WorldNetDaily's current attacks on Wikipedia are only the latest in WND's anti-Wikipedia war. As we've documented, WND went after Wikipedia earler this year, calling it "Wikipornia" for purportedly peddling "sexually explicit images and content" (specifically, the notorious alternate cover of the Scoprions' "Virgin Killer" album) but failing to explain that they appear in the context of an encyclopedia.
A Dec. 17 WND article by Chelsea Schilling (author of the misleadingly alarmist "Wikipornia" articles) continues the trend by reporting on "the disparaging claims citizen-editors have made about U.S. senators in their Wikipedia profiles." Shockingly, Schilling even reports on the disparaging remarks made by Democrats, citing as evidence "a study conducted late last year by Gregory Kohs and several Wikipedia Review members." But Schilling fails to explain who Kohs is.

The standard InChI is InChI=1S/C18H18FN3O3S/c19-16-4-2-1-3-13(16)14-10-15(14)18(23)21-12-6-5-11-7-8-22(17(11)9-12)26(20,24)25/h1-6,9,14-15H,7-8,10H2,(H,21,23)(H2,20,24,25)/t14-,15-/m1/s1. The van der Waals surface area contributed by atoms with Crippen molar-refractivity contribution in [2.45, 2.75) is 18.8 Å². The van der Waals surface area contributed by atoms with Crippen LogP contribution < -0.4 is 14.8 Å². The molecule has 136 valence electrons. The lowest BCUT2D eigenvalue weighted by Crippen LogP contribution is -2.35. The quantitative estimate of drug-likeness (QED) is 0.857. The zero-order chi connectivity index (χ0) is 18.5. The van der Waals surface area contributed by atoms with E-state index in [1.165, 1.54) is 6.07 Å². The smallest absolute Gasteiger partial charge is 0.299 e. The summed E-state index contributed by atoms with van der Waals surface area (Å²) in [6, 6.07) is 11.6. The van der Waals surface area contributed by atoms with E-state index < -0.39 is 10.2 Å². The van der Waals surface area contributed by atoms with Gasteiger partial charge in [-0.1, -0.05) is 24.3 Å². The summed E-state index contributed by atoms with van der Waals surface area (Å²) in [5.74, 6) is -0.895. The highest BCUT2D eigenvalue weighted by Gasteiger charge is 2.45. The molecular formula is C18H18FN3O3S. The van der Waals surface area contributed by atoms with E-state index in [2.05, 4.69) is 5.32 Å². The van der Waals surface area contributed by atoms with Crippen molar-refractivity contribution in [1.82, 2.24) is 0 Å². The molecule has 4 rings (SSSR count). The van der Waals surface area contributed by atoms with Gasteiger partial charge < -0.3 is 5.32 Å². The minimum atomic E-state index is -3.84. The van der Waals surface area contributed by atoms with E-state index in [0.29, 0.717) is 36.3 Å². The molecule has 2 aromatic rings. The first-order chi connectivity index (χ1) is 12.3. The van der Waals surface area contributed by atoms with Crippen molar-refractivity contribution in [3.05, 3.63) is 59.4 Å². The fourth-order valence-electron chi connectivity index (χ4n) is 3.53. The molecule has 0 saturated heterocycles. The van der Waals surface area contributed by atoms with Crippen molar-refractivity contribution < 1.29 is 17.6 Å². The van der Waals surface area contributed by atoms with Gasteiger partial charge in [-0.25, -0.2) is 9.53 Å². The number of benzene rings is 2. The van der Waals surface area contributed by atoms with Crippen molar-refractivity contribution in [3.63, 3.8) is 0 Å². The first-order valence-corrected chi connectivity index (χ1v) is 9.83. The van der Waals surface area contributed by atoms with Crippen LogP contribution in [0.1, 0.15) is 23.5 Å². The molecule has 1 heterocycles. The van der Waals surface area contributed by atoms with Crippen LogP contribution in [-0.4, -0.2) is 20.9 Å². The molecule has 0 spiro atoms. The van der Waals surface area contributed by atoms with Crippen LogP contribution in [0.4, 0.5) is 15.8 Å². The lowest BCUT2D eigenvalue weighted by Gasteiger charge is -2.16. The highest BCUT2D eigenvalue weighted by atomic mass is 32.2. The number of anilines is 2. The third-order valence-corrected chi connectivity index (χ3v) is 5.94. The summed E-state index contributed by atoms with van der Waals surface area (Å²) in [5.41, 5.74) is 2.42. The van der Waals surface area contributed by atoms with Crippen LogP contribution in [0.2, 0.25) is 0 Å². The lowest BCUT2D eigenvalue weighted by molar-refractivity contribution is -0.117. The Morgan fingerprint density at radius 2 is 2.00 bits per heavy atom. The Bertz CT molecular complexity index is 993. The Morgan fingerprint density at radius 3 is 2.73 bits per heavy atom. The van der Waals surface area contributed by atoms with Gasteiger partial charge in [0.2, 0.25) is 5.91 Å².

Kohs used to run a company called MyWikiBiz, a service that offered to write Wikipedia entries for businesses for a fee, and he has repeatedly clashed with Wikipedia and was ultimately banned from making edits there. Kohs is now somewhat in competition with Wikipedia, running his own Wikipedia-like (but paid and non-neutral) website.
At no point does Schilling disclose Kohs' business interests in competition with, and arguably at cross purposes to, Wikipedia (indeed, he has disparaged Wikipedia in other forums), and that Kohs has an interest in publicizing stories of "vandalized biographies" on Wikipedia in order to drive business to his own website.
Schilling expresses shock that "many Internet users continue to use Wikipedia for research," but really, is WND a better solution, as is implied by this little war? Will WND issue a correction as easily as one can be made at Wikipedia? Just ask Clark Jones.
(Hat tip to reader T.F.)
UPDATE: Minor edits for grammar and clarification.